Nightrage
A New Disease is Born

So this spring sees two fairly important melodic death records released from two once ‘rising’; bands; Omnium Gatherum on a new label, with a new vocalist looking to rebound from the lackluster Years In Waste after a genre defining debut, Spirits and August Light, and super group of sorts Nightrage.

Arguably Nightrage lost their ‘supergroup’ status (cemented with a non Niklas Sundin cover) following the departure of legendary frontman Tomas Lindberg, Guitarist Gus G as well as a switch from Century Media to Lifeforce, so now the band is at a considerable turning point with album number three. Even more so considering Dark Tranquility’s return to the fray, arguably to claim the throne Nightrage kept warm for two albums. How did they respond? Adequately, but its no Sweet Vengeance or even Descent Into Chaos.

With Cipher System’s Jimmie Strimmel filing Lindberg’s shoes with a similar rasp, but now injecting some clean choruses to the mix, A New Disease Is Born, while retaining the same high quality melodic death metal sounds, comes across as a bit friendlier. Dare I say that Strimmel’s clean vocal add a bit of Killswitch Engage/Caliban-i-ness to the proceedings? That’s not to say the dreaded “M” word should be thrown around for this album, but it’s undeniably present.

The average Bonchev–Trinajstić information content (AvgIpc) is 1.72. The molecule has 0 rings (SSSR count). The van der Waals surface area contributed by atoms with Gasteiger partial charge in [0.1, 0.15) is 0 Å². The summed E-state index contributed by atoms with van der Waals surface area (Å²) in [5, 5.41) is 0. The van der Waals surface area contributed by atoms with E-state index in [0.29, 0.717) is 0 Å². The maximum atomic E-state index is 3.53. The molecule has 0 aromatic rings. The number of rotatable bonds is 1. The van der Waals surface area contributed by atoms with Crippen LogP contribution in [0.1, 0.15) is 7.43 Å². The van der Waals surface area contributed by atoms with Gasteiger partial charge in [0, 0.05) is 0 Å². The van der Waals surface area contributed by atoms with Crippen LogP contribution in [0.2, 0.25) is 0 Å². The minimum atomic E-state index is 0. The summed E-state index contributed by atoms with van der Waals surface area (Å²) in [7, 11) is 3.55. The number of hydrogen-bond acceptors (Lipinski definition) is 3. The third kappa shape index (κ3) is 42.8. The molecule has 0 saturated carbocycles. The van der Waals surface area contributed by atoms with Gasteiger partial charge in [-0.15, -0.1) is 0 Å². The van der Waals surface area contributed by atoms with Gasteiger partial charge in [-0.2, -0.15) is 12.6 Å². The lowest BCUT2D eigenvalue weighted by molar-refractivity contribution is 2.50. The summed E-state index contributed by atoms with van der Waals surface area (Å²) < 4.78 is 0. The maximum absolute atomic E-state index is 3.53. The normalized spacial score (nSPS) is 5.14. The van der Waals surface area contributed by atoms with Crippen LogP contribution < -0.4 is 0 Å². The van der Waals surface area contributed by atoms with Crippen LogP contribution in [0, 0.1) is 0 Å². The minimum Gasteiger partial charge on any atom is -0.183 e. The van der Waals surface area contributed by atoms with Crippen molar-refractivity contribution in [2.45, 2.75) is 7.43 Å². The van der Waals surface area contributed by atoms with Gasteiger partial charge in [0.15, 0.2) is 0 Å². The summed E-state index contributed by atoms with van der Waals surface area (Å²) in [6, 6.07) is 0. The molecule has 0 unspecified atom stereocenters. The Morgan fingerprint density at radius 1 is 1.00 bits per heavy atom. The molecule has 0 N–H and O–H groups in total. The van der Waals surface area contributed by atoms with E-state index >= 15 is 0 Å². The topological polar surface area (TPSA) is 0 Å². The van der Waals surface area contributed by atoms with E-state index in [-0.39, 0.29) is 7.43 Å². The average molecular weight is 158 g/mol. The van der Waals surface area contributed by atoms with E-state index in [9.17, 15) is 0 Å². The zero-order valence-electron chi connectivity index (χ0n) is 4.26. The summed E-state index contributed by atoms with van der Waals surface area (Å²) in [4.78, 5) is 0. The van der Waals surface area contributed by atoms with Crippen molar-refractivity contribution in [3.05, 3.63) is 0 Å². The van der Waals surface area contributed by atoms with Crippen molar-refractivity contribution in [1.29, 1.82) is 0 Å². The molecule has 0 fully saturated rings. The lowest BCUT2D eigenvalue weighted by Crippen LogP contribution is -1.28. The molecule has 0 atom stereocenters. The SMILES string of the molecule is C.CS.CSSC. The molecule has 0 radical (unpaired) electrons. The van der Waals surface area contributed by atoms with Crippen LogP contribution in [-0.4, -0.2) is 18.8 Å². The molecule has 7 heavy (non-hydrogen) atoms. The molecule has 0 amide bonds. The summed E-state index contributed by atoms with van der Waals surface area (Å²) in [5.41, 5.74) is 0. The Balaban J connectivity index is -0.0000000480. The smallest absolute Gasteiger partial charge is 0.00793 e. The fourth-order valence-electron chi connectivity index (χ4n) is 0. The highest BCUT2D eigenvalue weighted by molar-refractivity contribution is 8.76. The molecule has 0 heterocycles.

The tracks cover the expected territory of Gothenburg based melodic death metal; bouncy dual guitars delivering polished, mostly up tempo, thrashy riffs (notably high octane opener “Spiral”, “Scathing” and “Drone”), a few slower tracks, and lots of solos. There’s some really good, tight stuff here as on “Scars of The Past”, “De-Fame” and “Encircle” which deliver classic Gothenburg noodling and twiddling, but those clean vocals (“Reconcile”, “A Condemned Club”), though not that prevalent, just kept throwing me into more commercial, ‘American’ realms.

Ultimately, the aptly titled A New Disease Is Born is a solid if underwhelming album, but considering the quality of the first two albums, that’s some pretty lofty expectations, expectations fans of the first two albums may feel are far from met. But I get the gut feeling the band is happy with how this first post-Lindberg/Gus G album came out. And deservedly so.

[Visit the band's website]
Written by E. Thomas
April 24th, 2007

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